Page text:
This is a new historical fiction book, on shelves July 11. If it sounds like a book you want to read, message us and we will make sure to order and put one on hold for you.
This book tells the story of a group of artists during World War II. The story depicts the characters’ struggles, losses, and wins. Even though the book is historical fiction, the author bases her story around real artists of that time, including the main character.
The artists’ lives are forever changed by war, and this unique story shines light on the trying times for artists, and the challenges they faced to save their art, as well as, create. They are forced to flee their home areas as their lives are upheaved due to war.
The evolution of the main character is a transformative journey, and the reader is a vicarious traveller. The story is inspirational, and gripping from the first page. This book is highly recommended.
Reviewed by Jenny Patten
This was an amazing book. One of the things I love best about the genre, historical fiction, is that while I'm immersed in escapism, I am also on a learning journey. I have only heard of the dust bowl, I knew nothing about it. It's odd, really. It was a pretty major event in our country's history, and yet no one talks about it. I certainly don't remember hearing about it in school.
This book chronicles one woman's journey through her adult life, focusing on living through the dust bowl and the Great Depression. I was shocked to learn of this whole new group of people that were ridiculed, discriminated against and just overall treated so poorly. It never ceases to amaze me. But this group seemed different to me than all the other groups we've managed to marginalize throughout our country's history, for this group was not discriminated against for their skin color, national origin, or religion. They were discriminated against because of a catastrophic situation they endured because of where they lived - right here in this country. I suppose there have been other instances of this - with displacement due to hurricanes etc. But the scale on which this occurred was mind-blowing.
If I had to boil down the themes of this book, I would say grit and greed. I say grit because the families that moved West had to have grit to survive. Like always, I find myself wrapped up in the characters personally, wondering what I would have done. I'm not sure I could have survived as long as they did under the horrendous conditions. And I say greed because that's where the discrimination stemmed from - both the greed of the people who were worried about all the migrants moving in to their territory and the greed of the big "corporate" farmers - who cared about nothing except profits. Not so different than today, I suppose. But reading about this piece of our nation's history for the first time was incredible. The book is really well written and I would highly recommend it!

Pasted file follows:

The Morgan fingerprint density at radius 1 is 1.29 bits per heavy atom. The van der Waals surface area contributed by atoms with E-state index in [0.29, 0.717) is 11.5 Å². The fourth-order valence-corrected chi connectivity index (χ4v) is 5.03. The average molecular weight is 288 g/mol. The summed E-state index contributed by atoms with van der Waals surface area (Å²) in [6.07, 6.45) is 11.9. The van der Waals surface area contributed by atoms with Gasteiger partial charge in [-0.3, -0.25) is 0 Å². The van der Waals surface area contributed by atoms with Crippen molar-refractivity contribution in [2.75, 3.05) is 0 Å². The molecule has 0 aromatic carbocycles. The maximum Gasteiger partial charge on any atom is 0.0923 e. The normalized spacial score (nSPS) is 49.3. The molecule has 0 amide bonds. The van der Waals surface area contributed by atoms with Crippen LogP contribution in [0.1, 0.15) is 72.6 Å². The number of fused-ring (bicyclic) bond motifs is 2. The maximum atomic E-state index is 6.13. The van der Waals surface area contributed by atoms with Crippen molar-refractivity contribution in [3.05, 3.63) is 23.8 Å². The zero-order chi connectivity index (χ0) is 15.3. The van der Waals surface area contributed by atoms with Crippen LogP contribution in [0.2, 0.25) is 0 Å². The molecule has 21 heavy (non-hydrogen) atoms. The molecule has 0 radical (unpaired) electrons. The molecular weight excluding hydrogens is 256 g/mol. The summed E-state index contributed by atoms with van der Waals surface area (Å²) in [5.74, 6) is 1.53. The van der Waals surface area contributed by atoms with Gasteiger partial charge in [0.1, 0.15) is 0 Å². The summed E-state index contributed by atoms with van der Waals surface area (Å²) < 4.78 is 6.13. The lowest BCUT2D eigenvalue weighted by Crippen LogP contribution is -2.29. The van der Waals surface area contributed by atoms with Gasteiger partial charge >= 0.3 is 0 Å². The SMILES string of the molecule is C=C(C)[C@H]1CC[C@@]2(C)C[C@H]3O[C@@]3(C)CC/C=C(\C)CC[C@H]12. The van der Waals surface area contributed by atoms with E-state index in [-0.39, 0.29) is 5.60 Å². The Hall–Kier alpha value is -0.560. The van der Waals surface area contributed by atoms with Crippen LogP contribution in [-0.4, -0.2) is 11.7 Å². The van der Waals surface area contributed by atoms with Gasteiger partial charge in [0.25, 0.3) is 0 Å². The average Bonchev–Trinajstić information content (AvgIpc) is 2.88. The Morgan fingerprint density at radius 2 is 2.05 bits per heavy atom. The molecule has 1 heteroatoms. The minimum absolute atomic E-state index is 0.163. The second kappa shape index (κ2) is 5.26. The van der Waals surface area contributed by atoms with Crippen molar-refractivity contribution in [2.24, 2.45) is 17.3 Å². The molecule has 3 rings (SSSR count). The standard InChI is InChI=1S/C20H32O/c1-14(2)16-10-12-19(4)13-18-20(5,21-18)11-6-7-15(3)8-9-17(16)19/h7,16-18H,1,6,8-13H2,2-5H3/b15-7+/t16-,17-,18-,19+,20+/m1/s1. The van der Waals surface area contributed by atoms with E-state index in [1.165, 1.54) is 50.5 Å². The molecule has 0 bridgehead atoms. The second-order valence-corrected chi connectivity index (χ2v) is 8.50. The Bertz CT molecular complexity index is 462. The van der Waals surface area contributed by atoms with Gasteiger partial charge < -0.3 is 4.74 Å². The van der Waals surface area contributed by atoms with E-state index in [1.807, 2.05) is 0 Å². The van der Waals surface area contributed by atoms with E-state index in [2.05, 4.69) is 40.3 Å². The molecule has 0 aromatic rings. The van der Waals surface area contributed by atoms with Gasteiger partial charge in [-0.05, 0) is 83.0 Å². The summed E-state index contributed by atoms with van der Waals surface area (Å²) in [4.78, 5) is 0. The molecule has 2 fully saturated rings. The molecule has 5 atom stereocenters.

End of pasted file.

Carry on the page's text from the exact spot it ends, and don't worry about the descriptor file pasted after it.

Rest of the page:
Reviewed by Susan Buckmaster
Our first summer beach read review - on shelves June 6:
While reading this book I could picture what the island looked like, the smells of the bar and the sight of the ocean. Katie Bishop really paid close attention to details and how to really bring you into the book. It felt like I was reading about a group of friends that I wanted to keep reading and find out what happened. I read this book in 3 settings, the suspense in what happens next kept me hooked. Would recommend this book.
Review by Amanda Lainhart
March 18, 2023
This was the first book of Taylor Jenkins Reid that I read - which then prompted me to read Daisy Jones and the Six. and I'll definitely read more! If you like reading about peoples' lives and their thoughts and behaviors, Taylor does a great job of getting you into the character's life. And the thing she does best is write about strong-willed women.
Carrie is a retired professional tennis player who comes out of retirement to defend her titles against the younger and up-and-coming players.
This book is about a woman who knows what she wants and doesn't let anyone get in her way. At its core, I think it touches on many of the emotions that women experience throughout their lives and the walls that we put up to protect ourselves from the pain of those emotions.
I love the way Taylor writes and I'll definitely read more. It was an easy read and a book that I looked forward to returning to each evening.